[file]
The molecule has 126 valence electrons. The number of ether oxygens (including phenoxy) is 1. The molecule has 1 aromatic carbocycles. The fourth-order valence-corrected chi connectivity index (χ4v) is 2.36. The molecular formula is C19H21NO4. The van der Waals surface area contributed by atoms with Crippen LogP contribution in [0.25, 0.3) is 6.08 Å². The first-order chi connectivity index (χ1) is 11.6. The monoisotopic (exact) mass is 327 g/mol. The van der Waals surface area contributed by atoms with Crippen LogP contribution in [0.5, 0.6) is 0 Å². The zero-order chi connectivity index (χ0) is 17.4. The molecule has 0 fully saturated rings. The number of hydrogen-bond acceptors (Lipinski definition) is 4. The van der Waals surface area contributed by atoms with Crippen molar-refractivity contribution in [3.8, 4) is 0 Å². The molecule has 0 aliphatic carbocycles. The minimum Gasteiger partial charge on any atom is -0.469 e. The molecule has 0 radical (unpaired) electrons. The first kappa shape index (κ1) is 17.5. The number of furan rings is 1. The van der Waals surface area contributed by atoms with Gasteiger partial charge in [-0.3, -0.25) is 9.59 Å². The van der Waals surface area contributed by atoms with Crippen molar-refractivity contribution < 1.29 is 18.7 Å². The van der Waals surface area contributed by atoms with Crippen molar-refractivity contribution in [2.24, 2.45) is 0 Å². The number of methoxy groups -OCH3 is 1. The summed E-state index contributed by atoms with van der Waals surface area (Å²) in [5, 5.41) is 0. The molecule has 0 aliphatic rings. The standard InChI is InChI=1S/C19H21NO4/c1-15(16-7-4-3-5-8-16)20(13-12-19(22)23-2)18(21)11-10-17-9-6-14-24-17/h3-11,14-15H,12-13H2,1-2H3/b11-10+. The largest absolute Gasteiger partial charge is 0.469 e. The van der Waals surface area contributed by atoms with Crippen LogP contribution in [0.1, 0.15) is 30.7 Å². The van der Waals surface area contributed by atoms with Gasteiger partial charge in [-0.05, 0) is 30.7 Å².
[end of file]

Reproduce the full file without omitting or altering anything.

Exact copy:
The molecule has 126 valence electrons. The number of ether oxygens (including phenoxy) is 1. The molecule has 1 aromatic carbocycles. The fourth-order valence-corrected chi connectivity index (χ4v) is 2.36. The molecular formula is C19H21NO4. The van der Waals surface area contributed by atoms with Crippen LogP contribution in [0.25, 0.3) is 6.08 Å². The first-order chi connectivity index (χ1) is 11.6. The monoisotopic (exact) mass is 327 g/mol. The van der Waals surface area contributed by atoms with Crippen LogP contribution in [0.5, 0.6) is 0 Å². The zero-order chi connectivity index (χ0) is 17.4. The molecule has 0 fully saturated rings. The number of hydrogen-bond acceptors (Lipinski definition) is 4. The van der Waals surface area contributed by atoms with Crippen molar-refractivity contribution in [3.8, 4) is 0 Å². The molecule has 0 aliphatic carbocycles. The minimum Gasteiger partial charge on any atom is -0.469 e. The molecule has 0 radical (unpaired) electrons. The first kappa shape index (κ1) is 17.5. The number of furan rings is 1. The van der Waals surface area contributed by atoms with Gasteiger partial charge in [-0.3, -0.25) is 9.59 Å². The van der Waals surface area contributed by atoms with Crippen molar-refractivity contribution < 1.29 is 18.7 Å². The van der Waals surface area contributed by atoms with Crippen molar-refractivity contribution in [2.24, 2.45) is 0 Å². The number of methoxy groups -OCH3 is 1. The summed E-state index contributed by atoms with van der Waals surface area (Å²) in [5, 5.41) is 0. The molecule has 0 aliphatic rings. The standard InChI is InChI=1S/C19H21NO4/c1-15(16-7-4-3-5-8-16)20(13-12-19(22)23-2)18(21)11-10-17-9-6-14-24-17/h3-11,14-15H,12-13H2,1-2H3/b11-10+. The largest absolute Gasteiger partial charge is 0.469 e. The van der Waals surface area contributed by atoms with Crippen LogP contribution in [0.1, 0.15) is 30.7 Å². The van der Waals surface area contributed by atoms with Gasteiger partial charge in [-0.05, 0) is 30.7 Å².